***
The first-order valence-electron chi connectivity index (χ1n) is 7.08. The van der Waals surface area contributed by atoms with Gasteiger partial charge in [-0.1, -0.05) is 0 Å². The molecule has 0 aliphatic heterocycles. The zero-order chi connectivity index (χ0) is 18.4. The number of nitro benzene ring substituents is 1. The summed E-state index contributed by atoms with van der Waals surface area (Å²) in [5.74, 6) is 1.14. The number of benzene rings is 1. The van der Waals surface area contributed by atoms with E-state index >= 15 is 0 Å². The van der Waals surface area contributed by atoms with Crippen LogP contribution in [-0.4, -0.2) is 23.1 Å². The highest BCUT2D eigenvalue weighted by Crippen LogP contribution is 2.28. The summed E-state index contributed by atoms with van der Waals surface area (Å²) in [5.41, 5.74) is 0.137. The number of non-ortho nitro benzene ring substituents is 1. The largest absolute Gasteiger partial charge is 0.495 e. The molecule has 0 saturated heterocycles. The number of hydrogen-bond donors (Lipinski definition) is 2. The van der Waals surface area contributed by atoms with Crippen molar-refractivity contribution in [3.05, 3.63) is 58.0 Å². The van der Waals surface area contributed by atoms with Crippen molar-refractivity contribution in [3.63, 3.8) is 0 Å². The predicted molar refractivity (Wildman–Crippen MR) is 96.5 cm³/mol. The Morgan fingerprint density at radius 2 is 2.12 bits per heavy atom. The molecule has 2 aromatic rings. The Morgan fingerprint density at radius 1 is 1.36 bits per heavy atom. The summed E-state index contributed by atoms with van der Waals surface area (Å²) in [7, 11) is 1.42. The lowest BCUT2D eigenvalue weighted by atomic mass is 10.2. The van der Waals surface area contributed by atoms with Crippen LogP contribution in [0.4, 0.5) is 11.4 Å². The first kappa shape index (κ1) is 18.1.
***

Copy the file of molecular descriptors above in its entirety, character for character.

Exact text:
The first-order valence-electron chi connectivity index (χ1n) is 7.08. The van der Waals surface area contributed by atoms with Gasteiger partial charge in [-0.1, -0.05) is 0 Å². The molecule has 0 aliphatic heterocycles. The zero-order chi connectivity index (χ0) is 18.4. The number of nitro benzene ring substituents is 1. The summed E-state index contributed by atoms with van der Waals surface area (Å²) in [5.74, 6) is 1.14. The number of benzene rings is 1. The van der Waals surface area contributed by atoms with E-state index >= 15 is 0 Å². The van der Waals surface area contributed by atoms with Crippen LogP contribution in [-0.4, -0.2) is 23.1 Å². The highest BCUT2D eigenvalue weighted by Crippen LogP contribution is 2.28. The summed E-state index contributed by atoms with van der Waals surface area (Å²) in [5.41, 5.74) is 0.137. The number of non-ortho nitro benzene ring substituents is 1. The largest absolute Gasteiger partial charge is 0.495 e. The molecule has 0 saturated heterocycles. The number of hydrogen-bond donors (Lipinski definition) is 2. The van der Waals surface area contributed by atoms with Crippen molar-refractivity contribution in [3.05, 3.63) is 58.0 Å². The van der Waals surface area contributed by atoms with Crippen molar-refractivity contribution in [3.63, 3.8) is 0 Å². The predicted molar refractivity (Wildman–Crippen MR) is 96.5 cm³/mol. The Morgan fingerprint density at radius 2 is 2.12 bits per heavy atom. The molecule has 2 aromatic rings. The Morgan fingerprint density at radius 1 is 1.36 bits per heavy atom. The summed E-state index contributed by atoms with van der Waals surface area (Å²) in [7, 11) is 1.42. The lowest BCUT2D eigenvalue weighted by atomic mass is 10.2. The van der Waals surface area contributed by atoms with Crippen LogP contribution in [0.4, 0.5) is 11.4 Å². The first kappa shape index (κ1) is 18.1.